Sunday, June 16, 2013

Kabuse-cha (かぶせ茶)

I'm very familiar with gyokuro. Grew up with that as the only green tea drunk in the household. Oddly the family isn't fond of matcha. So while I was trained in that art of making matcha for a koicha or an usucha, it wasn't often drunk at home. Now, if you place the leaves in front of me, I can quite easily differentiate between the usual sencha, kabuse-cha and gyokuro. Sencha itself is more about the tea- the cultivation and processing, the manner of preparation and the selection of water, and not so much of chanoyu, which has been said to focus on everything else but the tea itself.

Good sencha ('boiled tea') is hard to come by. One could buy online, but that's only after much trial and error to pick out the better shops from the mass-market-driven ones. My stocks are mostly sourced from Japan, sent over by the darling friends who either buy exactly what my list indicates, or be adventurous to send me additional items. Not keen on friends buying me all sorts of tea to try, unless they know what they're buying. Even for us who kinda know our teas, there's a 70% chance that the teas we purchase will be crap, unless we get to taste that particular batch prior. Thrilled that the girlfriends brought back so many teas for me from spring. All the exciting first flushes. One gifted me an excellent batch of kabuse-cha (かぶせ茶) from Uji, Kyoto from this spring.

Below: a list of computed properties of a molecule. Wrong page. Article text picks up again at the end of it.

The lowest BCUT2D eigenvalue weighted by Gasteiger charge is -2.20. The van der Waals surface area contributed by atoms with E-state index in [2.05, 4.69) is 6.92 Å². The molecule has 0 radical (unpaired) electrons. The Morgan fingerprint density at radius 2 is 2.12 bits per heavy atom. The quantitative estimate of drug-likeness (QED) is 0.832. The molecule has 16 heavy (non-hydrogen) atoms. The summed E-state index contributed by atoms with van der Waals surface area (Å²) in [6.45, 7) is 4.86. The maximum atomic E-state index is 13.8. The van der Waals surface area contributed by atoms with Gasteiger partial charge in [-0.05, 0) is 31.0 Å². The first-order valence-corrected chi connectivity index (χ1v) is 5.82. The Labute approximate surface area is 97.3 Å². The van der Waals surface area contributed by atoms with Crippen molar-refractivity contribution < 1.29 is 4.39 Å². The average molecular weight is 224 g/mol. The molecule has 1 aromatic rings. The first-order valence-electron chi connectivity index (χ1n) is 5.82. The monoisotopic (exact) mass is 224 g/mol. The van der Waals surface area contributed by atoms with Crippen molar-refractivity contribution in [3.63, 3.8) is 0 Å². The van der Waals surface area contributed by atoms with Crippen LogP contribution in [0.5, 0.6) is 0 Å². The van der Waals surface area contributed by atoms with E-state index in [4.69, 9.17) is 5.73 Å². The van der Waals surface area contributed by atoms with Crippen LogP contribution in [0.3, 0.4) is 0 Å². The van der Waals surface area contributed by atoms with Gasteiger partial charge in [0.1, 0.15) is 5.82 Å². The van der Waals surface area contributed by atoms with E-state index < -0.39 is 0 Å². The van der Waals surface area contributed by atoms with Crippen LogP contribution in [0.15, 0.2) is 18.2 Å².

Excitedly brewed it specially to sit down with Kinfolk Volume Eight. The rich bright emerald green is gorgeous. Brewed it at a low 55ºC. The top-grade sencha, kabusecha, while sharing the same bush as the gyokuro, is slightly less shaded, but away from direct sunlight as well. Those run-of-the-mill sencha would be plucked from plants sitting under the sun.

As far as green tea goes, I'm partial to Japanese green tea. Not too keen on the rest. There's a certain seaweed, briny taste I'm looking for in a favorite. The aftertaste lingers sweet and beautifully complex. Such a treat.

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